The division of Sudan, which until very recently was still a united country, and the separation of South Sudan from it (with the capital of Juba) is a project that has received active support from Berlin. And not just political support, but programmes to create government agencies and an administrative apparatus in the newly established state. It has been reported that international lawyers from the Max Planck Institute for Comparative Public Law and International Law in Heidelberg were involved in creating the constitution of South Sudan, that the Konrad-Adenauer Foundation has invited Sudanese separatists to Germany, that various German ministries have provided South Sudanese authorities with consulting services, and that German soldiers have been in South Sudan since 2005.
Berlin’s interest in this turbulent, far-off African country is motivated by both economic and geostrategic considerations. Three quarters of Sudan’s oil reserves are located in South Sudan, and the country has borders with Kenya and Uganda – countries that are generally regarded to be pro-Western. Khartoum, meanwhile, occupied an anti-Western position, for which it seems to have paid the price of the country’s partition. You may recall that South Sudanese President Salva Kiir’s first visit was to Tel-Aviv, where he met with the Israeli president, as well as the heads of Israel’s foreign and defence ministries. Subjects under discussion included economic cooperation between Juba and Tel-Aviv, and the opening of a South Sudanese embassy in Israel. Israel’s political and economic presence in East Africa is traditionally strong. Relations between Germany and Israel are collaborative in every way. Uganda and Kenya have always been in Tel-Aviv’s field of vision, since presence in the former meant control over a strategically important position in East Africa, and in the latter ensured transit from Israel to the Indian Ocean. It also enabled Israel to have a backdoor influence on the politics of its enemies among North Africa’s Muslim states – Egypt, Sudan and others.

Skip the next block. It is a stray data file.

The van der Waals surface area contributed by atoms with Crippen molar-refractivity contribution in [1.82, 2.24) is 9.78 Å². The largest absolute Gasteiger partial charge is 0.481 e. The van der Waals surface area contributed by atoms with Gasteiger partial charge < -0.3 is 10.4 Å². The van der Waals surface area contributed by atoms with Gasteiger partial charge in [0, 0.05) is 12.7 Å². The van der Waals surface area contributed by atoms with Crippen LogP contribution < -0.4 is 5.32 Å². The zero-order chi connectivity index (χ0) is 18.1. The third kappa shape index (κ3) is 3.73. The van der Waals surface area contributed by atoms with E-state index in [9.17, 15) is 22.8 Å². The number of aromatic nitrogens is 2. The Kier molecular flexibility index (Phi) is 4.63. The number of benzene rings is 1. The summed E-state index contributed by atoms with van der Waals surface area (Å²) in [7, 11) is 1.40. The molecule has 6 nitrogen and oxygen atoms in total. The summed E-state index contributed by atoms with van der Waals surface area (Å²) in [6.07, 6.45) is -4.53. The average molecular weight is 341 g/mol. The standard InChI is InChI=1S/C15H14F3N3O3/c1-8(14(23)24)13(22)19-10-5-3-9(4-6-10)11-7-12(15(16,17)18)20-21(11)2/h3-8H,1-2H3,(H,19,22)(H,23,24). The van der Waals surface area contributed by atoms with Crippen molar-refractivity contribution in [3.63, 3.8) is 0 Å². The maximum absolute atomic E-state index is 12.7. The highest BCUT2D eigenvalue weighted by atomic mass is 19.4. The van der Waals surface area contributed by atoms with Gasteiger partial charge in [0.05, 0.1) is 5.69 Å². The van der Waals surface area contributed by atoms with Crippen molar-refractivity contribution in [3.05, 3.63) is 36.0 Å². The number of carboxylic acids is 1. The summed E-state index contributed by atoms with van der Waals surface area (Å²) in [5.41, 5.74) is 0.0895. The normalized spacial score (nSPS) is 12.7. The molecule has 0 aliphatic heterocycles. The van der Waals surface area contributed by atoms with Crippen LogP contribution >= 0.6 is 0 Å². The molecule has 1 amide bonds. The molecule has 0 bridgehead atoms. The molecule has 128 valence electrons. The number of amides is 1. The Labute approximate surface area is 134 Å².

A rapprochement between South Sudan and the East African Community, which is also being regarded as a united project of the pro-Western faction, is now in the interests of both Uganda and Kenya. A close cooperation between Juba and the East African Community will bind South Sudan with Kenya and Uganda in a number of ways, while closer relations with an oil-rich region is also arousing genuine interest in these two countries. Juba, unlike Khartoum, does not have access to the sea to transport its oil to the international market.
Kenya has agreed to let South Sudan use its own ports for the transportation of oil. Furthermore, back in 2005, Kenya announced its intention to open a consulate in South Sudan in order to attract Kenyan companies to South Sudan’s oil market. Military cooperation between Juba and Nairobi is also gaining momentum. The stakes are so high that the Kenyan government has repeatedly expressed its willingness to begin training several thousand South Sudanese police officers, and the Ugandan air force has subjected the positions of those supporting former South Sudanese Vice-President Riek Machar to bombing campaigns (although Kampala denies this). Machar is a member of the Nuer ethnic group, while South Sudanese President Salva Kiir is a member of the Dinka ethnic group. There is a long-standing conflict between these two South Sudanese ethnic groups which emerged fully as soon as Juba obtained its independence from Khartoum.